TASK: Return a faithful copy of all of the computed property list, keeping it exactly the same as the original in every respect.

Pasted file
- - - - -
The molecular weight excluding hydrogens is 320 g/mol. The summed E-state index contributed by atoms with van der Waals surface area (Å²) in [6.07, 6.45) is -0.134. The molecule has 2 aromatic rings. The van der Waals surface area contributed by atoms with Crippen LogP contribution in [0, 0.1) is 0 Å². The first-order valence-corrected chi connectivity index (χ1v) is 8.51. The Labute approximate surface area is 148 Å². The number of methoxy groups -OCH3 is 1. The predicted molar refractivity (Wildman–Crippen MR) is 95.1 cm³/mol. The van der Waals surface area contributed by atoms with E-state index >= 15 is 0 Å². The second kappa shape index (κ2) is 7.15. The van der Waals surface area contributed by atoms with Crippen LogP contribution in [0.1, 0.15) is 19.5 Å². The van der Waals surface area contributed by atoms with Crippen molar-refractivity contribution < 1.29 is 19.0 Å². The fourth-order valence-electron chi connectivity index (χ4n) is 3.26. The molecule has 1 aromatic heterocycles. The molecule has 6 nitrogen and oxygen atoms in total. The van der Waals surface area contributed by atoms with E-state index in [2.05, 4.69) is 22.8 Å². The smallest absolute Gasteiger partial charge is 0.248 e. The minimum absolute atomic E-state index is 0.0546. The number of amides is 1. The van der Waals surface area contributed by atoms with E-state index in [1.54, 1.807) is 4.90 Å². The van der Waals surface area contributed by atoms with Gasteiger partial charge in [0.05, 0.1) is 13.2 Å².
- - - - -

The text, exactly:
The molecular weight excluding hydrogens is 320 g/mol. The summed E-state index contributed by atoms with van der Waals surface area (Å²) in [6.07, 6.45) is -0.134. The molecule has 2 aromatic rings. The van der Waals surface area contributed by atoms with Crippen LogP contribution in [0, 0.1) is 0 Å². The first-order valence-corrected chi connectivity index (χ1v) is 8.51. The Labute approximate surface area is 148 Å². The number of methoxy groups -OCH3 is 1. The predicted molar refractivity (Wildman–Crippen MR) is 95.1 cm³/mol. The van der Waals surface area contributed by atoms with E-state index >= 15 is 0 Å². The second kappa shape index (κ2) is 7.15. The van der Waals surface area contributed by atoms with Crippen LogP contribution in [0.1, 0.15) is 19.5 Å². The van der Waals surface area contributed by atoms with Crippen molar-refractivity contribution < 1.29 is 19.0 Å². The fourth-order valence-electron chi connectivity index (χ4n) is 3.26. The molecule has 1 aromatic heterocycles. The molecule has 6 nitrogen and oxygen atoms in total. The van der Waals surface area contributed by atoms with E-state index in [2.05, 4.69) is 22.8 Å². The smallest absolute Gasteiger partial charge is 0.248 e. The minimum absolute atomic E-state index is 0.0546. The number of amides is 1. The van der Waals surface area contributed by atoms with E-state index in [1.54, 1.807) is 4.90 Å². The van der Waals surface area contributed by atoms with Gasteiger partial charge in [0.05, 0.1) is 13.2 Å².